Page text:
But, while Microsoft believes these moves address some of the requirements of the consent decree with the Department of Justice, they are unlikely to satisfy the nine states and the District of Columbia, which have refused to sign off on the proposed antitrust settlement.
They believe Microsoft should be forced to offer a modular version of the Windows operating system in addition to the fully integrated version of the product.
Cullinan said SP1 will ship with Windows Messenger 4.7 as it provides the compliance mechanism to remove Messenger access from XP. OEMs will also no longer be able to run Messenger by default.
"Previously, even if you werent using it, it was running in the background. That will no longer be the case, and the byproduct of this is that therell be no more offering of the Passport single sign-in mechanism," he said.
The Passport bubble will thus also no longer appear until a user affirmatively chooses something that needs it, like MSN, Hotmail or Windows Messenger.
Going forward, Microsoft will also be disclosing some additional APIs, including those that deal with how the Windows Media Player talks to the rest of the operating system and how Internet Explorer talks to the Media Player. "All of those things need to be disclosed, and in the coming months were going to share those with the industry," Cullinan said.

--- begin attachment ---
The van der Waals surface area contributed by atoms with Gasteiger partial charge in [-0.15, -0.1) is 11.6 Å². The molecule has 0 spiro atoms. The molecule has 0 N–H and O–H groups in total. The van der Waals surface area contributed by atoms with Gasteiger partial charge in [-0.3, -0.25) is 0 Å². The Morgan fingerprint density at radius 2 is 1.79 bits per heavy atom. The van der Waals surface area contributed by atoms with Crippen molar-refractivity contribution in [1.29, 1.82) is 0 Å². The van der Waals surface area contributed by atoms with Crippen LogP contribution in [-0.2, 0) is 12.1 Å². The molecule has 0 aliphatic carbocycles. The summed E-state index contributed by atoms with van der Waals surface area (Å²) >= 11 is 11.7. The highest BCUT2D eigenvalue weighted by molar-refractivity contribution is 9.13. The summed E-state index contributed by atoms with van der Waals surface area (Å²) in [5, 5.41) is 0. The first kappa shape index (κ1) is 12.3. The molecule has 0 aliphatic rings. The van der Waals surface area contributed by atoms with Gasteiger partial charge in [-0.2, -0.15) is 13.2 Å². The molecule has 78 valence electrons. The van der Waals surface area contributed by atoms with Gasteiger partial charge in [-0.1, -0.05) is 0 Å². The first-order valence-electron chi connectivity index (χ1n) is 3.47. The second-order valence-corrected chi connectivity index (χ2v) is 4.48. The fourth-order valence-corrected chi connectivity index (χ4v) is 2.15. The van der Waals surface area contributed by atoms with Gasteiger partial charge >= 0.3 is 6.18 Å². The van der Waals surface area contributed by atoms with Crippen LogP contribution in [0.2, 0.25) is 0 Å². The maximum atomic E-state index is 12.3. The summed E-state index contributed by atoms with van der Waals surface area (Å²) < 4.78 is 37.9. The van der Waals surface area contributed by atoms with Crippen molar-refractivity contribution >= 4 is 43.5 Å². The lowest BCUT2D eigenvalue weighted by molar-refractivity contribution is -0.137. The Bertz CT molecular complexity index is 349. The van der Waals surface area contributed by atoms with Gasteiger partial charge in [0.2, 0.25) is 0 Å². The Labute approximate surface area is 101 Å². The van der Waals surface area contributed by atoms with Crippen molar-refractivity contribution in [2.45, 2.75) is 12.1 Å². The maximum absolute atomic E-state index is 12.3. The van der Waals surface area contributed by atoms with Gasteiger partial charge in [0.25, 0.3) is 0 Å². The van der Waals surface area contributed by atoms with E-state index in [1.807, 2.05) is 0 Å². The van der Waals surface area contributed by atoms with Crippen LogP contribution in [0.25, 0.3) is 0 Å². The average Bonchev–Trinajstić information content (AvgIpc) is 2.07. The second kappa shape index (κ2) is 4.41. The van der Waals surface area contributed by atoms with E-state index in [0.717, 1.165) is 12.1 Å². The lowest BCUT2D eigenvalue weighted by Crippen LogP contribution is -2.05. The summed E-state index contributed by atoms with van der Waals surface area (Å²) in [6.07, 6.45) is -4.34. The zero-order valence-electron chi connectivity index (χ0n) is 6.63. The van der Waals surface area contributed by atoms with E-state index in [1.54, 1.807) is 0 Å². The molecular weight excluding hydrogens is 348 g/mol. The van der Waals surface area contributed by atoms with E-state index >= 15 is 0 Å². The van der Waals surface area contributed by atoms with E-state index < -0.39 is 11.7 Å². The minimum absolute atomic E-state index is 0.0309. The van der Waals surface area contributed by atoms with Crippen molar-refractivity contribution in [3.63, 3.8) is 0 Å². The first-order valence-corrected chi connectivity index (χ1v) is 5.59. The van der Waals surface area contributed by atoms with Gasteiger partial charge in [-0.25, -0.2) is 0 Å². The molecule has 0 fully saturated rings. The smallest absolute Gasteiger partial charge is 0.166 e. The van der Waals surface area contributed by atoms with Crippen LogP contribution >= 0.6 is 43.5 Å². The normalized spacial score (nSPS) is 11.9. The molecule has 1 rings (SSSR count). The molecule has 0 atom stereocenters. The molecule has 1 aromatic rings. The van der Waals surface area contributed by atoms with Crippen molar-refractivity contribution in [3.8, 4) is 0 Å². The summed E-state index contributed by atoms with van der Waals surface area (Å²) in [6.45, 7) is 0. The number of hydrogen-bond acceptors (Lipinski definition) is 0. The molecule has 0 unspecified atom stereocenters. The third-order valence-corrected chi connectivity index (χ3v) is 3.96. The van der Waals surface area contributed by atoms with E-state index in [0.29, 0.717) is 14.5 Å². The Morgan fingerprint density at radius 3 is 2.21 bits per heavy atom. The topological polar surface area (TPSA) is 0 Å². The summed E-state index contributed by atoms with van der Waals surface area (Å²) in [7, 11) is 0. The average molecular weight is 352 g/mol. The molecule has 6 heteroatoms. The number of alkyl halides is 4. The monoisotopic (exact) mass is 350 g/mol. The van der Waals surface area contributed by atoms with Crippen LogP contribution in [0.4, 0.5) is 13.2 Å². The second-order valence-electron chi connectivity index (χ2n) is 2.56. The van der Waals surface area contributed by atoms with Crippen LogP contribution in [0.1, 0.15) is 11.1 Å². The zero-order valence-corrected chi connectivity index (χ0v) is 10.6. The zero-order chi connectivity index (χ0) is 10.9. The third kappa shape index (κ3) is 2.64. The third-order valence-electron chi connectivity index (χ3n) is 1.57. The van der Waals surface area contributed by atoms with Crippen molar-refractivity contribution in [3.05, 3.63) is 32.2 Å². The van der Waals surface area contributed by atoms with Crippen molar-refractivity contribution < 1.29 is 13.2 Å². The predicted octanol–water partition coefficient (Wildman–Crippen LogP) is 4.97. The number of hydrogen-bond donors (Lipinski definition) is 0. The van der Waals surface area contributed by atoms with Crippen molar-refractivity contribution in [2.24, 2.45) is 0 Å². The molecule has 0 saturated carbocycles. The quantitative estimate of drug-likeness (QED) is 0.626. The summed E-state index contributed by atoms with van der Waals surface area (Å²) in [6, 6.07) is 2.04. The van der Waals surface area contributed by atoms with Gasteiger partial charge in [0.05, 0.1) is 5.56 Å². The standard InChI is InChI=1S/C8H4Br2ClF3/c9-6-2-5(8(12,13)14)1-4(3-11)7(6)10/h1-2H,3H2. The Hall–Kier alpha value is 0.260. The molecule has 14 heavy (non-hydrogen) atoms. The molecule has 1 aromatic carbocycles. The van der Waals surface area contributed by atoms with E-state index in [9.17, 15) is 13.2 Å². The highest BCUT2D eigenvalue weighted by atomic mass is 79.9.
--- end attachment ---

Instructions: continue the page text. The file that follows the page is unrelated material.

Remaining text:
Microsoft also has to license at "a reasonable rate" the protocols between the client and server, which was another challenge for the company, he said.
The Service Pack beta will be made available to more than 10,000 testers and will likely be followed up with a single Release Candidate. It is expected to ship by late summer.
At this point it is not expected to include new features and functionality, but rather be a rollup of all security fixes made available over Windows Update as well as the critical security fixes found as a result of the companys Trustworthy Computing initiative, Cullinan said.
Some Quick Fix Engineering (QFE) components will be available, including USB 2.0, while the .Net Framework is an optional component that is not available by default.
These latest moves follow Microsofts March announcement that it planned to open up more of its proprietary source code to allow greater interoperability between different server operating systems and its Windows client and server operating systems.